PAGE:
Debate Each Nickel (or Each Minute!)through the Lens of Your Customer
Design Thinking is the customer-centered creative process for consistent innovation
In a cost leadership strategy, the focus is not on traditional design problems of form or function, but rather to deliver the lowest retail price at the highest margin with acceptable product quality. Surprisingly, the design thought process has a lot to say about what customers find acceptable within this framework.
One case in the Trig Innovation portfolio comes to mind. We developed a product for a company in the kitchen cabinet industry—a design that made zero changes to the aesthetics while significantly impacting the customer experience. The application of design thinking to the customer assembly process reduced assembly time by 95%, resulting in a remarkable assembly times averaging less than 2 minutes. This resulted in an extraordinary solution that fit the client's cost leadership strategy.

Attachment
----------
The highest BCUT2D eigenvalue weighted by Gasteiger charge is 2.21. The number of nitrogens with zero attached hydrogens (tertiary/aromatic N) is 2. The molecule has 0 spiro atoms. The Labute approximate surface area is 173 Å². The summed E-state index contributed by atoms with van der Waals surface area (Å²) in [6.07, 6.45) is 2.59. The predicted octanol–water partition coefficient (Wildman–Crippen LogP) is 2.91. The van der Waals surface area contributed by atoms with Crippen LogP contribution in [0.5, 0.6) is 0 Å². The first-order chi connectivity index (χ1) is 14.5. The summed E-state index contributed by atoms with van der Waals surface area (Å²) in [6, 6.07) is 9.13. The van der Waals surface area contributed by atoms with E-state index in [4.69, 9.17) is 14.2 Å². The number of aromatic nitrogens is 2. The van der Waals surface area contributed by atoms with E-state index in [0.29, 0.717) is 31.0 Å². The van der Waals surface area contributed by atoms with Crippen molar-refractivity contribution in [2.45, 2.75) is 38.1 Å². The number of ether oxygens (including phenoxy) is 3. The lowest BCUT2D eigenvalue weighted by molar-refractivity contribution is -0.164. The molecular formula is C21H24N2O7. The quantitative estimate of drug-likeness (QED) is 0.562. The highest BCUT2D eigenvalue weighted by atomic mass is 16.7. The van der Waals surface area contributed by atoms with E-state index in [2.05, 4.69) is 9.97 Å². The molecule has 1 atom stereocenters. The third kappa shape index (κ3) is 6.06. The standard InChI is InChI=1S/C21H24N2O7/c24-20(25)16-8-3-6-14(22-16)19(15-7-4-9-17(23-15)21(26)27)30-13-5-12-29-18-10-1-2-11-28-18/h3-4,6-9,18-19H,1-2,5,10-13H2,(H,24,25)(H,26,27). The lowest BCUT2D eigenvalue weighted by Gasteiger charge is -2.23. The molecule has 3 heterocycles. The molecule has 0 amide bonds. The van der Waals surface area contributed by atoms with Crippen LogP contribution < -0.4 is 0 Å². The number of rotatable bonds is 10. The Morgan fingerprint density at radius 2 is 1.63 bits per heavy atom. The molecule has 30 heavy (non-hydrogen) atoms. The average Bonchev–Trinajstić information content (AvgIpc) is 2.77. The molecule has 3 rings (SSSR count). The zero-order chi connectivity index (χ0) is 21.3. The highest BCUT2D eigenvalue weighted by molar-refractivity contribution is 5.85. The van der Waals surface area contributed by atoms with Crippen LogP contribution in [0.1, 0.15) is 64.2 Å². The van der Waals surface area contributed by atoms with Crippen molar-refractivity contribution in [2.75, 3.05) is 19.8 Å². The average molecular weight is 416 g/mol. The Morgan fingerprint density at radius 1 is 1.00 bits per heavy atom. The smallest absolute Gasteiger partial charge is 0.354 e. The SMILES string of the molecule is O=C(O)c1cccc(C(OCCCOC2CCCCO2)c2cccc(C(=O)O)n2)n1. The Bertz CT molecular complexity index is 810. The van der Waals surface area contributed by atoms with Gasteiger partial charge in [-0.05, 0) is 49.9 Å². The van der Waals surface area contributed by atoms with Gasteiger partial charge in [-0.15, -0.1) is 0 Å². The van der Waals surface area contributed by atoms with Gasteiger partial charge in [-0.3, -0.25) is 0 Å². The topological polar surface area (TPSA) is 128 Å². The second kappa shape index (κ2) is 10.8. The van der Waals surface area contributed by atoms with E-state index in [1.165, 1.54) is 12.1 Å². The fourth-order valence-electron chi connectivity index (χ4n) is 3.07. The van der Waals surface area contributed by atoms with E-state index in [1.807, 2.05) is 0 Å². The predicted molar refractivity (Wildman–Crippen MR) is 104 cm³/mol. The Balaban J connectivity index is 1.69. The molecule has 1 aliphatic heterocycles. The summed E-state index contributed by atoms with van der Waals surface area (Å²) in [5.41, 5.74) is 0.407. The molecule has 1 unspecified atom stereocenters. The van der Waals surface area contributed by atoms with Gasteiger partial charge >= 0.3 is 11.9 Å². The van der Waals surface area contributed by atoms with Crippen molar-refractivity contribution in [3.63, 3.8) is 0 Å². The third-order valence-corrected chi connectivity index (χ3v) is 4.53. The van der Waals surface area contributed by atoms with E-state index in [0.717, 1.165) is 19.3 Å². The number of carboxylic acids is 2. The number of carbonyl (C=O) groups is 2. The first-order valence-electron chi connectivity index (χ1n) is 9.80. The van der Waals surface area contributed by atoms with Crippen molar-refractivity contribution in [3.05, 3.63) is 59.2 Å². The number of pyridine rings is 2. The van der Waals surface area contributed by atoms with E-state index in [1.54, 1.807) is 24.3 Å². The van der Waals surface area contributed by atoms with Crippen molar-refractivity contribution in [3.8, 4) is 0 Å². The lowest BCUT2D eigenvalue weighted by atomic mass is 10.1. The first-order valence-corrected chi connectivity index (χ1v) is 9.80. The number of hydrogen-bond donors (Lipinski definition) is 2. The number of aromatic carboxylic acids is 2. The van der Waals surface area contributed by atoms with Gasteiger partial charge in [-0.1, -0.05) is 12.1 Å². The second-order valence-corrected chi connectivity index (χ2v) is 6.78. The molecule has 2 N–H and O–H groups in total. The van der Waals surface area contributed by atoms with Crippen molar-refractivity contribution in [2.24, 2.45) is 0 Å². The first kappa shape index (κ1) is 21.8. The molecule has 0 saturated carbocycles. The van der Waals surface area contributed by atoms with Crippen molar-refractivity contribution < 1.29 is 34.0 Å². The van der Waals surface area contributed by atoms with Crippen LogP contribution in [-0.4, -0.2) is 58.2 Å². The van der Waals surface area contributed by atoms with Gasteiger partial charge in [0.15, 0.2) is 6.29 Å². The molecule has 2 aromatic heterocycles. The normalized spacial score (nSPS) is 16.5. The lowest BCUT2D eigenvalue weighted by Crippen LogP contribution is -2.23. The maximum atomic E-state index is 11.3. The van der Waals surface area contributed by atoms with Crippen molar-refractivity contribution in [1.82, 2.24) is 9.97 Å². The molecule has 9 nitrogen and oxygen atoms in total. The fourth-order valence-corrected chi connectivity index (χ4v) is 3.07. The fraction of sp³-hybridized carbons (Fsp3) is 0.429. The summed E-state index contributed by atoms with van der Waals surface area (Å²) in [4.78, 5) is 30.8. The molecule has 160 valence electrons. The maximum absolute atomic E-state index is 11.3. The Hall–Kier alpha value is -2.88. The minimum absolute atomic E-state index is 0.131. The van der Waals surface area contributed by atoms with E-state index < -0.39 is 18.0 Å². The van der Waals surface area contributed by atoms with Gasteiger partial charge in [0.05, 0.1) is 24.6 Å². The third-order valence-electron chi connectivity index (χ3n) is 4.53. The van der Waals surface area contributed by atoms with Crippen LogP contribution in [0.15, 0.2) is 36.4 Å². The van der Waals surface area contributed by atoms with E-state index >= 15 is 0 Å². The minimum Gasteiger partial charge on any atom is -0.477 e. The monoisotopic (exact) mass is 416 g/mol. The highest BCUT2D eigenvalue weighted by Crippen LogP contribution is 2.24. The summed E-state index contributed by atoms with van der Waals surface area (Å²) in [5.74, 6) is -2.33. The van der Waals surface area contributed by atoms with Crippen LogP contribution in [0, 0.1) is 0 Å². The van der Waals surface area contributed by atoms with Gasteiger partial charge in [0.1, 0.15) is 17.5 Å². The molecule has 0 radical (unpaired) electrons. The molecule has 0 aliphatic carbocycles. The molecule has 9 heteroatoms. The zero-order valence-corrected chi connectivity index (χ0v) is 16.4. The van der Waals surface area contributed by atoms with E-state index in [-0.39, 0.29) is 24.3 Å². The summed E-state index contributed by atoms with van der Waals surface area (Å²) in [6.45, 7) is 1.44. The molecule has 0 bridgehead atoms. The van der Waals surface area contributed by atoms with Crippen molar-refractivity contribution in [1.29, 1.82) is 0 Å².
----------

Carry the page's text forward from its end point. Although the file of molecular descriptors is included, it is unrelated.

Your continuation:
At the opening price point for kitchen cabinets, we found the person making the purchase decision is usually the installer—a true do-it-yourself customer. These DIYers often used their cabinet purchases for renovations of secondary homes and rental properties. Once they have selected their cabinet of choice, these installers are minimally influenced by aesthetics. Savings—in terms of both time and money—drives these purchasers. Since they save 28 minutes of installation time on each cabinet purchased, these installers can do more jobs in a week, directly impacting their take-home pay with no added costs.
The purchase decision for products at the opening price point is complex. Customers are willing to compromise on many aspects of a product to get the lowest price. In order to create disruptive innovation at a cost leadership position, design thinking discovers critical factors for the customer. In this case, speed of assembly was the key differentiator among similarly priced kitchen cabinets. All in all, the result was a huge win for both manufacturer and customer.